Despite the use of New Balance's Fresh Foam compound in the midsole, the Arishi Trail is fairly light on underfoot protection. They ride low to the ground, and lack a midsole rock plate, so you will have an intimate feel of whatever it is you are standing or landing upon. This isn't necessarily a bad thing, and in fact, many people prefer to run in a far more sensitive than protective shoe. The foam that is present feels fairly firm, and doesn't have a lot of springy give or energy return, but does a decent job of dampening repetitive impacts.

The midsole in this shoe uses Fresh Foam  but as far as we can tell  not a whole lot of it. The underfoot protection feels minimal  and thus we appreciated the shoe more on smooth trails like this one.
The midsole in this shoe uses Fresh Foam, but as far as we can tell, not a whole lot of it. The underfoot protection feels minimal, and thus we appreciated the shoe more on smooth trails like this one.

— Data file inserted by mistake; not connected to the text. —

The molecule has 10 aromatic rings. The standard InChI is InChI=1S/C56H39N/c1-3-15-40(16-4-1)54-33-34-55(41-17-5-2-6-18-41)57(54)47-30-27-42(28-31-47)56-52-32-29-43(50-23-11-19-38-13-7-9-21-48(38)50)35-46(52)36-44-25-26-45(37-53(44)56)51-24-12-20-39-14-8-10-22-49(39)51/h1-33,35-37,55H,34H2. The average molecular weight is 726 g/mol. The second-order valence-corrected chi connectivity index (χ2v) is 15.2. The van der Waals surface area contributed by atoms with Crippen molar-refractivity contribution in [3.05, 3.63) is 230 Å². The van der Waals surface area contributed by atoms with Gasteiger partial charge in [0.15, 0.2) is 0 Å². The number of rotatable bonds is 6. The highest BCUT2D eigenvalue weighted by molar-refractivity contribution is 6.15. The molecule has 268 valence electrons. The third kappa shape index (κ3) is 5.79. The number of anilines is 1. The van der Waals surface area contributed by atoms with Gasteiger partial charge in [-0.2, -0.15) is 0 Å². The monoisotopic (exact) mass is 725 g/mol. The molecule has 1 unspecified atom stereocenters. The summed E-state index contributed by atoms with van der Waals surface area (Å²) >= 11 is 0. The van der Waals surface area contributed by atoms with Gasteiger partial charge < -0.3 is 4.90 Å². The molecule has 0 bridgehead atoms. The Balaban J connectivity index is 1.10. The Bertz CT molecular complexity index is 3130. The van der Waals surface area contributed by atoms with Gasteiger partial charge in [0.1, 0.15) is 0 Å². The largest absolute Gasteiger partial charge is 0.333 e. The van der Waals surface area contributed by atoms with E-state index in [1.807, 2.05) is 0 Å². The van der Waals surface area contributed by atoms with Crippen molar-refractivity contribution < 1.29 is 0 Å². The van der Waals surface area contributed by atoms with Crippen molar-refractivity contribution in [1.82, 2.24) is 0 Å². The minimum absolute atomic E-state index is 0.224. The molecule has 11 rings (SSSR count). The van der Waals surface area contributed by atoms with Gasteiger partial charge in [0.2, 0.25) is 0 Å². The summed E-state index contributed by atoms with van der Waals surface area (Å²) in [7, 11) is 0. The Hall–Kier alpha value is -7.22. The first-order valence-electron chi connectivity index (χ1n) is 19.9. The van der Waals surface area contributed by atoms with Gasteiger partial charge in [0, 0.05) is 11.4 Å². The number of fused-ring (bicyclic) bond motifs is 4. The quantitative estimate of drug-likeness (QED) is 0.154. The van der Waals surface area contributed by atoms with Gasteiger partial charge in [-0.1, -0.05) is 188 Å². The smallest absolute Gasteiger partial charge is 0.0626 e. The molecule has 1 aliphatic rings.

The upper is also minimally protected, with a thin film overlay serving as toe bumper, and the rest of the shoe made of lightweight, breathable mesh.

Traction


The outsole of this shoe features New Balance's AT Tread, with the AT standing for All-Terrain. This means it's a hybrid design that's meant to add a little bit of added grip if you venture onto trails, but also remains low profile and fairly firm for enhanced durability on hard surfaces like asphalt or concrete. The entire bottom of the shoe is covered in hexagonal lugs that are roughly 2mm tall and have a sharp bite and edge oriented directionally. The rubber is not overly grippy, but provides a decent amount of surface area for increased friction on hard surfaces. The outsole isn't aggressive enough to offer great bite into soft surfaces like mud, grass, or snow.

The pattern of lugs on the sole of this shoe is very closely spaced together  with a lot of surface area for gripping solid surfaces. These lugs are very short for a trail running shoe  and the rubber is not super sticky  but harder for greater durability.
The pattern of lugs on the sole of this shoe is very closely spaced together, with a lot of surface area for gripping solid surfaces. These lugs are very short for a trail running shoe, and the rubber is not super sticky, but harder for greater durability.

Stability